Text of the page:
Since he took over as the full-time starter as a sophomore, Texas has faired considerably better with Ash in the lineup. In Ash’s 16 starts since the beginning of the 2012 season, the Longhorns have gone 12-4 while averaging 36.6 points per game. Over that same stretch, Texas has scored just 27 points per game while struggling to a 6-5 record without Ash.

The biggest disparity last season, though, came in terms of total offense. In Ash’s three starts in 2013, Texas averaged a whopping 537.3 yards per game, compared to just 370.1 in its 10 games without him. To be fair, the Longhorns racked up a school-record 715 yards against a far inferior New Mexico State team in one of Ash’s game, but they still registered at least 450 yards of total offense in each of the other two contests he started.

One major reason for this discrepancy in offensive output stems from Ash’s ability to limit mistakes and make the most of his pass attempts. His efficiency rating of 153.3 was good for fifth in the Big 12 in 2012, and the 156.3 mark he posted in three games last year would have been good for third best in the conference had he maintained it over the course of a full season. Additionally, Ash has posted an impressive 2.7-to-1 touchdown to interception ratio since becoming the starter in 2012.

On the other hand, backup quarterback Case McCoy struggled to replicate these numbers when pressed into duty last season. In 13 games  with 10 starts in 2013, McCoy threw 11 touchdown passes against 13 interceptions, while posting a 109.3 efficiency rating. 

While the Texas offense as a whole takes a step down without Ash, nobody seems to experience a bigger drop in numbers than senior wide receiver Jaxon Shipley. In Ash’s 16 starts since the beginning of 2012, Shipley has hauled in six touchdown receptions and enjoyed seven games with at least six receptions. In 11 games without Ash, though, Shipley has recorded just two touchdowns while turning in just three games with six or more grabs.

Sophomore quarterback Tyrone Swoopes gets the start in Ash’s place this week after completing 5-of-13 pass attempts for 26 yards while rushing for 79 yards and a score in limited playing time last year. Texas has had mixed results with quarterbacks making their first career starts in recent seasons; McCoy passed for 168 yards and two touchdowns in a win against Iowa State in 2011, while Ash struggled later that season against Oklahoma State, passing for 139 yards and two interceptions.

The Longhorns hope Swoopes can utilize his considerable size and speed to make an immediate impact after being thrust into the starting lineup, but, as past history suggests, the offense won’t be the same without Ash under center.

Photo Credit: Charlie Pearce | Daily Texan Staff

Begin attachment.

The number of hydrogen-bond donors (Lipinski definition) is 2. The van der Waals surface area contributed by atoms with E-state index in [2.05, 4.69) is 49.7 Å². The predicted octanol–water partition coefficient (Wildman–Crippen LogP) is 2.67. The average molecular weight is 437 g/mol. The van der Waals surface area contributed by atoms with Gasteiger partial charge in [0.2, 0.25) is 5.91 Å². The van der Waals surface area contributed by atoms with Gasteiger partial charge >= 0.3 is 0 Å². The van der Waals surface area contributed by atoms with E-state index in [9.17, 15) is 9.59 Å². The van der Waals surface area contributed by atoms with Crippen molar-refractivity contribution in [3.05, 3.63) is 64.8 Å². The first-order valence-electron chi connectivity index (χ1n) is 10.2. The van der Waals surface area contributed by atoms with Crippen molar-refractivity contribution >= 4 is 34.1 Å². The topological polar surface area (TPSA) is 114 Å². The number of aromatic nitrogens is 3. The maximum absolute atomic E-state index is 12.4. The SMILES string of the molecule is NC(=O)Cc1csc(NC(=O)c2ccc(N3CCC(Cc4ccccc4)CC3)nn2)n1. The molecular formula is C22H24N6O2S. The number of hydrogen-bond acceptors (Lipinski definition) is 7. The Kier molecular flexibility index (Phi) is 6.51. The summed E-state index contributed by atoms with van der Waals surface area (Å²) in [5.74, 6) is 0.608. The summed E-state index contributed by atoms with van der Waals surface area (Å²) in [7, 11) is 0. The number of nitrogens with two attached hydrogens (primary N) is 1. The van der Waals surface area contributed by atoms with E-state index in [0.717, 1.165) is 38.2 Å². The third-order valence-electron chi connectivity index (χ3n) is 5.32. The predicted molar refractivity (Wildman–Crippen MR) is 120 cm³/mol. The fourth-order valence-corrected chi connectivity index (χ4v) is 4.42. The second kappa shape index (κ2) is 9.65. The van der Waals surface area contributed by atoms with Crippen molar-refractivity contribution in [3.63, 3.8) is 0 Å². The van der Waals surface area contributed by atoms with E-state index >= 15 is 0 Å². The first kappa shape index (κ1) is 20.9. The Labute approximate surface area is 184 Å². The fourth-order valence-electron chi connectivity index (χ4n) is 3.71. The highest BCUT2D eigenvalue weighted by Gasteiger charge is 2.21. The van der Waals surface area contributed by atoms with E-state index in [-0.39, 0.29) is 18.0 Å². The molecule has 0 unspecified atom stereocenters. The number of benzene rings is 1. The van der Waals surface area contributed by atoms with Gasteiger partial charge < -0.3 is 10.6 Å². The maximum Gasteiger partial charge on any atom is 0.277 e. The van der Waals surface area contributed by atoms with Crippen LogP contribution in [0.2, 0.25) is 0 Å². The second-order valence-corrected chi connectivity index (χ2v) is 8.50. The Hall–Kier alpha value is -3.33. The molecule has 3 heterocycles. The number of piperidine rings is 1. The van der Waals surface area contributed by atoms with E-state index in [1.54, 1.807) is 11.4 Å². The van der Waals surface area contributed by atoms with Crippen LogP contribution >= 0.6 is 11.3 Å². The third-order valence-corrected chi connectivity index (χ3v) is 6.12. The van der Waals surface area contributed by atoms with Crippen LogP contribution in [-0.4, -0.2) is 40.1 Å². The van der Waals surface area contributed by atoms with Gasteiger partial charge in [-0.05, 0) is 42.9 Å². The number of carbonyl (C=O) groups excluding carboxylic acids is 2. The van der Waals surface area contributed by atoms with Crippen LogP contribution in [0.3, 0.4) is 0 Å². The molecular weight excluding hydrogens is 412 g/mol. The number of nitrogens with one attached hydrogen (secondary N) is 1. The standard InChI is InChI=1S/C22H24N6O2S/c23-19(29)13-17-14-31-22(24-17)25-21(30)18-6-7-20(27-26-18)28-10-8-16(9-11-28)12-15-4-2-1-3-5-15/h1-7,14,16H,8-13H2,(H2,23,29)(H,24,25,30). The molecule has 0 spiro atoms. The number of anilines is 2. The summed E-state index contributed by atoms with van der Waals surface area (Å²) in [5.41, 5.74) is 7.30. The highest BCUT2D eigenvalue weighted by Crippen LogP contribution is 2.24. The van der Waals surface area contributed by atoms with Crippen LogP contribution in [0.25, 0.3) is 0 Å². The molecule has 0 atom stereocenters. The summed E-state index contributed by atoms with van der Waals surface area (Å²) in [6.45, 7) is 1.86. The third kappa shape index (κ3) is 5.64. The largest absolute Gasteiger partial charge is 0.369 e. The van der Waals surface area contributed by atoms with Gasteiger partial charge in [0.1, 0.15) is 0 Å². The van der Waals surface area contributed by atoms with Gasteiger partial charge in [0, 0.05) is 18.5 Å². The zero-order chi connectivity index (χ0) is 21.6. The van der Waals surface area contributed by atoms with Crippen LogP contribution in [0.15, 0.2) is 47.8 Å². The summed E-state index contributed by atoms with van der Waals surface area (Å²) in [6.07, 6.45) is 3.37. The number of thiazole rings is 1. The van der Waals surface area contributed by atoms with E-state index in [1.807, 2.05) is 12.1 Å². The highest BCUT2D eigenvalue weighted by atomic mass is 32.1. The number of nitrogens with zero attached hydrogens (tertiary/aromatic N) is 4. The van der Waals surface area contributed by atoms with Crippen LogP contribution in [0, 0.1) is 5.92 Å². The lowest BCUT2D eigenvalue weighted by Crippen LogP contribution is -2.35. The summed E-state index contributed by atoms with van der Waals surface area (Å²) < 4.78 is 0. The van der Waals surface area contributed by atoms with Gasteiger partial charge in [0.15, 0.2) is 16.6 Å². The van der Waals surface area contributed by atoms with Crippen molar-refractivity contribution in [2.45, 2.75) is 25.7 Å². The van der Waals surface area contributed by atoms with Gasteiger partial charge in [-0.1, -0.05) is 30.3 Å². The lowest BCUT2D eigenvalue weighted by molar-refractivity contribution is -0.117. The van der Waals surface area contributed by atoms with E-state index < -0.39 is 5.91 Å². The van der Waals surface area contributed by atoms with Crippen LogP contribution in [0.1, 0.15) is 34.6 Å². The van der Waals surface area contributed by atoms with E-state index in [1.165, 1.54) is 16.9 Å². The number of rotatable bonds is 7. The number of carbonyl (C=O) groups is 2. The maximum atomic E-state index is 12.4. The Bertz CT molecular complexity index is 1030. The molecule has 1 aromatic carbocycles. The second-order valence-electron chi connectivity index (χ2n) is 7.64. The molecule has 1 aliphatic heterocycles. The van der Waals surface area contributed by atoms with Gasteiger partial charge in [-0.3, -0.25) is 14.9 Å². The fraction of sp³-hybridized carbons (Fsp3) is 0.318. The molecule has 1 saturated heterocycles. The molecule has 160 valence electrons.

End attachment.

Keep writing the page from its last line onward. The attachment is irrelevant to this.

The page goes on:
That is the record Texas compiled during a seven-year span when it started legends Vince Young and Colt McCoy at quarterback. Texas played for two national titles — winning one — in addition to winning two more BCS bowls in 2006 and 2008. Young beat teams with his feet and arm and made the team “inVINCEable” during the latter part of his career. McCoy was one of the most accurate passers in NCAA history and the winningest BCS-conference quarterback.

But over the past four seasons, with the quarterback carousel of Garrett Gilbert, Case McCoy and David Ash in full swing, Texas has gone just 30-21. During this time, the Longhorns missed a bowl game while only winning two of three minor bowls from 2011 to 2013. Gilbert was highly touted but flamed out. McCoy will be remembered for his late game moxie but struggled in his last few games. Ash can play brilliantly when healthy, but his durability appears to be a nagging concern. 

The quarterback position at Texas has been a mess lately and will likely remain so in 2014. The Longhorns will play their spring game Saturday with three active quarterbacks who have completed 5 of 13 passes for 26 yards in their careers combined.

Only sophomore Tyrone Swoopes got reps at quarterback in a game last season, playing in six games after a controversial burning of his redshirt against TCU. With such limited opportunities, it’s hard to tell whether Swoopes will be successful at this level, but it’s encouraging that head coach Charlie Strong sees Swoopes already taking advantage of Ash’s absence.

“He did a really outstanding job last Saturday,” Strong said. ”I know I don’t know his numbers, but he had really good numbers and threw an unbelievable ball to Marcus [Johnson] down the sideline where he beat one of our defensive backs. It was a big throw, but he did a really good job, and he settled in and had the confidence and just a different air about him when leading the offense.”